Francisco Goya y Lucientes

Goya is a legend in art history for his romantic paintings and prints. However, he suffered an undiagnosed neurological illness that left him deaf and suffering from depression, dizzy syndrome and drew him to isolation throughout his life. Even though he reached high social status and was recognised as one of the top portraitists of his time, working for the Spanish Crown even, he couldn’t shake his illness away. His paintings are distinguished in two eras, the one before and the one after his illness. He even produces a series of prints called Los Disparates that referred to the dark political and social climate but, also, portrayed a deeply troubled artist. His Black Paintings that were created between 1819 and 1823 are darker that almost all of his work. Even though Goya was not healthy, he managed to continue working up until his death. 

Agnes Martin

Agnes Martin is known in the abstract expressionist fan circles. Her minimalistic paintings never give away the fact that she was diagnosed with schizophrenia. She had several psychotic episodes throughout her life. She didn’t give up though. She took medication and attended talk therapy sessions to manage her illness. In fact, no one knew about her illness except for her close friends and family up until her death in 2004. It was afterwards that the truth about her condition was revealed. Her painting routines might have given her a significant amount of relief. Martin might have suffered but her art certainly did not, as she consistently opposed the idea that her work was somehow related to her mental illness, as pop culture wants it to be. We would have said the same thing if you asked us about the matter. Martin knew what was up before anyone else. And it’s evident in her paintings.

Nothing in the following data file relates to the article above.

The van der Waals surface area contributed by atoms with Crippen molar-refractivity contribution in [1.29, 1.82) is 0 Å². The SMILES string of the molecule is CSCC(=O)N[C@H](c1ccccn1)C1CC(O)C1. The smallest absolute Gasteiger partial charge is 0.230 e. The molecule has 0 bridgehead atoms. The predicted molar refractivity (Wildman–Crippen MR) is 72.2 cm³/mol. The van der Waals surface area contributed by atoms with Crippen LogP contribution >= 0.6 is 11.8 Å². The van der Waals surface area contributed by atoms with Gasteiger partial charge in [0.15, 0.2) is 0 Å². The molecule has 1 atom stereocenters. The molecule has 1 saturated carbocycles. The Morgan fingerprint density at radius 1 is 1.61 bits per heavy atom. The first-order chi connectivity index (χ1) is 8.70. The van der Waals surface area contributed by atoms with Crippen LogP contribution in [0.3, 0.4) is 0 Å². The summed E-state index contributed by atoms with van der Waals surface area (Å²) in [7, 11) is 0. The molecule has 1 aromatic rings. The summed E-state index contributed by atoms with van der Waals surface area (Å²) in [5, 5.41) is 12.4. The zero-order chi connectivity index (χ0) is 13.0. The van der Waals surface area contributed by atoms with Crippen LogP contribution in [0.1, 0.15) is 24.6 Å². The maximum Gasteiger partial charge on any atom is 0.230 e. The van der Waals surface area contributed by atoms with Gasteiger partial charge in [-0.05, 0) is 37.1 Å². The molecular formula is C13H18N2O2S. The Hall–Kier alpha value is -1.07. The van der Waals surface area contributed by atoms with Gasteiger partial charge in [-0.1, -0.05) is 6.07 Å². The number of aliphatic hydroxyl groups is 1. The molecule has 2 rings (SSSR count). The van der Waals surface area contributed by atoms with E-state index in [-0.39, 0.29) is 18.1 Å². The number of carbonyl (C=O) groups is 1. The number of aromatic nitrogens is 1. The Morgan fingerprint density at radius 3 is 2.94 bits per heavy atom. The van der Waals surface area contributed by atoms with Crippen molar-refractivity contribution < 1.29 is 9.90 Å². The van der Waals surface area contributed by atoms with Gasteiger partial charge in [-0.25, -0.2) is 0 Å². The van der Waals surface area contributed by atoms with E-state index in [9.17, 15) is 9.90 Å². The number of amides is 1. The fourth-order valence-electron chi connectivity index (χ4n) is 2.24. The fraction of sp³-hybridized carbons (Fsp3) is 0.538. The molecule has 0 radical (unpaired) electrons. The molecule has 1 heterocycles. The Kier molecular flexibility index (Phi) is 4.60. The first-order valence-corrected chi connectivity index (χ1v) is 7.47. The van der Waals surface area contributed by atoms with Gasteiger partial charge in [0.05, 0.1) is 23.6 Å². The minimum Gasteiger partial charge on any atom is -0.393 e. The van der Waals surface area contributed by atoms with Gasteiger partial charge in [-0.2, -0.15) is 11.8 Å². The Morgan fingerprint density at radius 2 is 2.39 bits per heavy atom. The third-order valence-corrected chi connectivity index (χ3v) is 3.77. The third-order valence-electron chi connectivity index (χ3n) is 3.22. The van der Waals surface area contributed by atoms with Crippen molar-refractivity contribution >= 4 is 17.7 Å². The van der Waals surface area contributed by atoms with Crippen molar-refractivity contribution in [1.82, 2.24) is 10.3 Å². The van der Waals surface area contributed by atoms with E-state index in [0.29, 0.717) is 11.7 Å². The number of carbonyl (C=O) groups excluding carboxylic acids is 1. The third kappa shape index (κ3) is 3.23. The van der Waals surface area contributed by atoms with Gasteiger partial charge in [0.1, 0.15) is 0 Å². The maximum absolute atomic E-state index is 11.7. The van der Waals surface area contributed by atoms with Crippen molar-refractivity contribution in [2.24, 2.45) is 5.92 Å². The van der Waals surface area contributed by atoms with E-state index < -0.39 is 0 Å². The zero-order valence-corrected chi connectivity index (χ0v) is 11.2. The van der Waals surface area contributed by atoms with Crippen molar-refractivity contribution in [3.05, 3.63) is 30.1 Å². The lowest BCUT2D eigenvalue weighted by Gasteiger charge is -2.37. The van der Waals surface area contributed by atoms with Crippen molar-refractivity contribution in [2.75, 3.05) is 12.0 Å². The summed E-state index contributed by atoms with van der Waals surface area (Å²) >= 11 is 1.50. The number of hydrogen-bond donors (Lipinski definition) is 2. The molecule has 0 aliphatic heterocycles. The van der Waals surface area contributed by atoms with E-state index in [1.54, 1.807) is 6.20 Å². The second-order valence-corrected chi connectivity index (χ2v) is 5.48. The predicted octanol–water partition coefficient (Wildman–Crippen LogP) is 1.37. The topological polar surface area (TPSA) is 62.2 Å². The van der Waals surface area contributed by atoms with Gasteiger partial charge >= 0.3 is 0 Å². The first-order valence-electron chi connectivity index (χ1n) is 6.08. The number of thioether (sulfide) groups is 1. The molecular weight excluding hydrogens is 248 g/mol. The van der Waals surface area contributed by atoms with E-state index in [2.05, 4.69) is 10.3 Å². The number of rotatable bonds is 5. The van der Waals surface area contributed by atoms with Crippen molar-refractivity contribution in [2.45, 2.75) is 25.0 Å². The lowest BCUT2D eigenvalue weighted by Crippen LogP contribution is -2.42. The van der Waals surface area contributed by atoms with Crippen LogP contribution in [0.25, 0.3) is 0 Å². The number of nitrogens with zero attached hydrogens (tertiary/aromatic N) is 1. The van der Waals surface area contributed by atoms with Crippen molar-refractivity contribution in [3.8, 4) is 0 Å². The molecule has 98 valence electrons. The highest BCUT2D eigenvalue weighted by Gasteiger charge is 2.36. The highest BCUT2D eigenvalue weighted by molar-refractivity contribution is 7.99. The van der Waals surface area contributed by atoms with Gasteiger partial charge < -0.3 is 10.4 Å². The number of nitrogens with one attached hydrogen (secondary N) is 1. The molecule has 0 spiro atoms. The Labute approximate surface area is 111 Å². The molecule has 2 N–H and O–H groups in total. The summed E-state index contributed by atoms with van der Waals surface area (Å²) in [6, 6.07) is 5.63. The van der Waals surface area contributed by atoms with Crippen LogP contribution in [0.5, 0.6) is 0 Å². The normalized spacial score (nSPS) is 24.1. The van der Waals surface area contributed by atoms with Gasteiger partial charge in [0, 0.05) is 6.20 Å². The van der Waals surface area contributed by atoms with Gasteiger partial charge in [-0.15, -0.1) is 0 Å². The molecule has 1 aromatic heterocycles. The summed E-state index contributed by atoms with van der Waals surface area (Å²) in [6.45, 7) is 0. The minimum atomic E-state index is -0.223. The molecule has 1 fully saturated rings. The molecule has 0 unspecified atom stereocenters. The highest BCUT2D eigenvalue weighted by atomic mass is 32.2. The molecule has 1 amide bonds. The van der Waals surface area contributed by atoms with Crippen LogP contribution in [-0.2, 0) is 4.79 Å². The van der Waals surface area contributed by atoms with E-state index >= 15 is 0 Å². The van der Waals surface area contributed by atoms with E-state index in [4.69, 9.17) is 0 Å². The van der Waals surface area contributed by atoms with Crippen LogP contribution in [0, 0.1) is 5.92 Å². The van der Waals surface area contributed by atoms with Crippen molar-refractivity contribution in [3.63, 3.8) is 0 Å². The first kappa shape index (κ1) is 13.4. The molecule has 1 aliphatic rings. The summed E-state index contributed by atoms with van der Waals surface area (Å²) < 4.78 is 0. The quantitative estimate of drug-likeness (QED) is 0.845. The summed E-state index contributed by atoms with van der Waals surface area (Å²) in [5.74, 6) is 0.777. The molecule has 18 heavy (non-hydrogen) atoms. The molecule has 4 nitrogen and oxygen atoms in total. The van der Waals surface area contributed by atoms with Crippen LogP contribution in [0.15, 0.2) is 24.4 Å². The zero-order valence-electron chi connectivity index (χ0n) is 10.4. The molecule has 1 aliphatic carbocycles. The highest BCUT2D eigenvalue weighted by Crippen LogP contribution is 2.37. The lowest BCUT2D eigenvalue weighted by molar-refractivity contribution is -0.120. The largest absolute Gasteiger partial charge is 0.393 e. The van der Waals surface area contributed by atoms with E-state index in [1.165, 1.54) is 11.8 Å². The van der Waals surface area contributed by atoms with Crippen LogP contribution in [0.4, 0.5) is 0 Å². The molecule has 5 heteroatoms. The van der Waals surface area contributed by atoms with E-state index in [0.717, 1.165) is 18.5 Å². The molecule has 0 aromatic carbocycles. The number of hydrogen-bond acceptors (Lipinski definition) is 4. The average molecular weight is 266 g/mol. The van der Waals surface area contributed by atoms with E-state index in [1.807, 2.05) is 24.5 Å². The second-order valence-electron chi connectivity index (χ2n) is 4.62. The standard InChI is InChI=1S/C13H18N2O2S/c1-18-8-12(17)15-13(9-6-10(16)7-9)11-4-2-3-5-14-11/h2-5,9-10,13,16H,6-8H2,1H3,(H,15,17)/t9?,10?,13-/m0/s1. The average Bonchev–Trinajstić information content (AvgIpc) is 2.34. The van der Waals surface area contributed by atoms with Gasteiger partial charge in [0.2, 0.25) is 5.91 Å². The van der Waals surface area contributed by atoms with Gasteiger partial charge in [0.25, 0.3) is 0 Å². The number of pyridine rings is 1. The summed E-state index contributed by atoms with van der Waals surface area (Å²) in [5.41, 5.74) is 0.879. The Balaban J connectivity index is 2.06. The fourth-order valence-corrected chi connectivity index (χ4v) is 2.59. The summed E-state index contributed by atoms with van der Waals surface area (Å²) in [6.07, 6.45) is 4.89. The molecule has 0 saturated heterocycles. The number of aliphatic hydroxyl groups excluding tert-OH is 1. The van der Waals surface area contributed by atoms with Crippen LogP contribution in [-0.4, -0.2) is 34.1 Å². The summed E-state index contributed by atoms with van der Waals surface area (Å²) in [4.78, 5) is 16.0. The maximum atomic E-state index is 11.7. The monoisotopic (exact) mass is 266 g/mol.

Kim Noble 

Kim Noble is a very special artist. Actually, she’s 14 artists trapped in one body. That is what dissociative personality disorder does to you. She is both Ria Pratt and Suzy. Kevin, Abi and Dawn. She might have the most interesting story out of all artists we share today, simply because her work has not one style but the styles of all her 14 personalities. There are some  common elements to them though. Simplicity, minimalism and colour seem to be their bread and butter. Some paintings remind us of aboriginal art and some are on the other end of the spectrum, very in tune with the contemporary art themes. Seeing the work of someone with DID is interesting and eye opening to the reality of the people that are rarely heard when they speak. 

Art and mental illness don’t go hand in hand as a lot of us believe nor does being creative mean that you will get a mental health condition at any point in your life. If you’re creative and you get a mental illness, you are kind of lucky. You can at least look at your illness, well, creatively. Sharing all these stories wasn’t meant to make you depressed. It was meant to give you a sense of hope over the fact that mental health challenges are an indispensable part of life. Even if you don’t have one, someone you love probably has one. Trying to fit artists in the “tortured artist” box doesn’t do them justice. Not only because mental illness is not as romantic as a lot of films and books show it to be, but, also, because you can’t produce art if you’re sick. Sick art is the product of a functioning individual and until we change our collective narrative around mental illness, we’ll have less of it.